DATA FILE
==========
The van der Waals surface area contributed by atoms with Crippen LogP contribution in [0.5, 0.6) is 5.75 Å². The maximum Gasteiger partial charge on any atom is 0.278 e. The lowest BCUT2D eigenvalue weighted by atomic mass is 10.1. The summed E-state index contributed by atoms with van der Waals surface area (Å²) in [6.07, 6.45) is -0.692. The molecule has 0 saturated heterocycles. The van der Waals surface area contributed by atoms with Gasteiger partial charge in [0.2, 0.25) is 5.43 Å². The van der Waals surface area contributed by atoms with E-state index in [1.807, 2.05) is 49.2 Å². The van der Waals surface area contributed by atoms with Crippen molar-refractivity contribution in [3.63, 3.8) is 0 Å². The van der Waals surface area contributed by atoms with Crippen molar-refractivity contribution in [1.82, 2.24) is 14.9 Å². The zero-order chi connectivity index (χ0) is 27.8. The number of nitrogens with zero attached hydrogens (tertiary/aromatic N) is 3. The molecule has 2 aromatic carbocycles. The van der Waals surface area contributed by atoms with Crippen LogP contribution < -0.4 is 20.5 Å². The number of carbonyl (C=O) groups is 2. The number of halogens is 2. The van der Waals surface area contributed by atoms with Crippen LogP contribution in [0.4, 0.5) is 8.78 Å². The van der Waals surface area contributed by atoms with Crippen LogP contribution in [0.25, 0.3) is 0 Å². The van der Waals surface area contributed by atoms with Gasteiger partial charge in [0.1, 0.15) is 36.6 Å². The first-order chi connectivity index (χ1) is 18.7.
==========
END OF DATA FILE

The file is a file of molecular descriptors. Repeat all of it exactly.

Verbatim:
The van der Waals surface area contributed by atoms with Crippen LogP contribution in [0.5, 0.6) is 5.75 Å². The maximum Gasteiger partial charge on any atom is 0.278 e. The lowest BCUT2D eigenvalue weighted by atomic mass is 10.1. The summed E-state index contributed by atoms with van der Waals surface area (Å²) in [6.07, 6.45) is -0.692. The molecule has 0 saturated heterocycles. The van der Waals surface area contributed by atoms with Gasteiger partial charge in [0.2, 0.25) is 5.43 Å². The van der Waals surface area contributed by atoms with E-state index in [1.807, 2.05) is 49.2 Å². The van der Waals surface area contributed by atoms with Crippen molar-refractivity contribution in [3.63, 3.8) is 0 Å². The van der Waals surface area contributed by atoms with Crippen molar-refractivity contribution in [1.82, 2.24) is 14.9 Å². The zero-order chi connectivity index (χ0) is 27.8. The number of nitrogens with zero attached hydrogens (tertiary/aromatic N) is 3. The molecule has 2 aromatic carbocycles. The van der Waals surface area contributed by atoms with Crippen LogP contribution < -0.4 is 20.5 Å². The number of carbonyl (C=O) groups is 2. The number of halogens is 2. The van der Waals surface area contributed by atoms with Crippen LogP contribution in [0.4, 0.5) is 8.78 Å². The van der Waals surface area contributed by atoms with Crippen LogP contribution in [0.25, 0.3) is 0 Å². The van der Waals surface area contributed by atoms with Gasteiger partial charge in [0.1, 0.15) is 36.6 Å². The first-order chi connectivity index (χ1) is 18.7.